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With scads of retirement money currently flooding into mutual funds, tens of thousands of confident MBAs ready and willing to call the shots, plus a perpetual flow of sophisticated portfolio management software tools, you would think there would be a fund that could consistently outperform the S&P 500 index.


It is close to a year since the most remarkable winning streak in fund history ended. At the close of 2005, the

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Legg Mason Value Trust (LMVTX), under the stewardship of the legendary Bill Miller, had rung up a streak of 15 years of annually outperforming the S&P 500 total-return index.

Miller's record included negative years where his fund's loss was of lower magnitude than the S&P's. As motivation to contenders for his title, Miller's unprecedented streak is presented in an adjoining table.

The Legg Mason Value Trust's current largest holdings are


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. Ratings queried its database of open-end mutual funds to see if any were poised to replicate at least a decade of annual returns surpassing the S&P.

Thirty stock and hybrid funds in the accompanying table have outpaced the benchmark S&P in each of the past eight years, plus this year through Nov. 19.

But, with one debatable exception that we will get to later, none currently has a longer winning streak. So no fund will be able to claim an uncontested 10-year winning streak vs. the S&P until the close of trading on Dec. 31, 2008.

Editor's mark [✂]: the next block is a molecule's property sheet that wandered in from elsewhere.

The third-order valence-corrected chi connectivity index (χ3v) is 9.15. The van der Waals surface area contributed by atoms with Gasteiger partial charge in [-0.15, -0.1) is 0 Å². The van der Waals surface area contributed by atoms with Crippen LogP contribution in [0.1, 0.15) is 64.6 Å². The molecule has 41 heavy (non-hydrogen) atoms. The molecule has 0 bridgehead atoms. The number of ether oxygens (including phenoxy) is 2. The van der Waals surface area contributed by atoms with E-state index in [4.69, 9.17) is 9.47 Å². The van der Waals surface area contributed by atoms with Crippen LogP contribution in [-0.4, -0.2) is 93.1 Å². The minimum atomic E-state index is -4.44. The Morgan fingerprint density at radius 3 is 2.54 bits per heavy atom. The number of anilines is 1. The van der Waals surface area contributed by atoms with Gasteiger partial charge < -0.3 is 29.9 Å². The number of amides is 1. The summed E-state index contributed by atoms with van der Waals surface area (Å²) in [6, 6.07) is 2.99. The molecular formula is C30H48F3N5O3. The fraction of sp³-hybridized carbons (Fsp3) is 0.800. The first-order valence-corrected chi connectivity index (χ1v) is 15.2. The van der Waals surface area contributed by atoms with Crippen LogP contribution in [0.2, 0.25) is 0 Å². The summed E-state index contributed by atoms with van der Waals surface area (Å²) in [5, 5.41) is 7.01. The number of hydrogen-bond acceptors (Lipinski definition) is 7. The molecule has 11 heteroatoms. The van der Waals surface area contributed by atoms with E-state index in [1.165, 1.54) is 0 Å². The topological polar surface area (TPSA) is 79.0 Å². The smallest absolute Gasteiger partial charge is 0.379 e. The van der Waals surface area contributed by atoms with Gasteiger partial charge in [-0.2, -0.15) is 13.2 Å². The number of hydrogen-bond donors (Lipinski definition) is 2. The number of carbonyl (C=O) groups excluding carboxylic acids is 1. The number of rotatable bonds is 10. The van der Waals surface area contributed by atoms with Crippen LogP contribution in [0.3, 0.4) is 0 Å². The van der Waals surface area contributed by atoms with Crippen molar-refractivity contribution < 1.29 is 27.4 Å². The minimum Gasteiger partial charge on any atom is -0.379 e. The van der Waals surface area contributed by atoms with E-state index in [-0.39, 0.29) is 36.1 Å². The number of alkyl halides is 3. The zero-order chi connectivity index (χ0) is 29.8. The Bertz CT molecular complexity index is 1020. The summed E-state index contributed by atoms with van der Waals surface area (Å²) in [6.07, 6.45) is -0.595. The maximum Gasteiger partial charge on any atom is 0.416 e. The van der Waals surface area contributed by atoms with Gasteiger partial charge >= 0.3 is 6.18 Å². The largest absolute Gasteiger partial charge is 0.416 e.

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Of course, the funds will have to outpace the S&P for another 13 months before they can claim membership in the 10-year club. Given the market's erratic gyrations in recent months, it's a safe bet that far fewer than 30 will make the cut.

As befits the current investment fashion, 21 of the 30 potential 10-year streaks have, in whole or in part, international investment focuses. With a total of three global and an equal number of non-U.S. funds, the

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group leads the management companies in number of prospects on the list.

Also reflecting the times, three funds with investment objectives in energy and natural resources reside in the group.

Because mutual funds' total returns are computed by assuming that

dividends as well as capital gains distributions are reinvested in the funds, for purposes of accurate comparisons the performance data on the S&P 500 gauge also assumes reinvested dividends.

What about the aforementioned "debatable exception" to no fund having a winning streak of more than eight years plus 2007 to date vs. the S&P?


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American Funds New Perspective R2 (RNPFX) has outperformed the S&P 500 total-return index annually for the past nine calendar years and holds a comfortable lead over the market gauge for 2007 to date -- at least its R2 class, which charges a lower expense rate than other share classes does.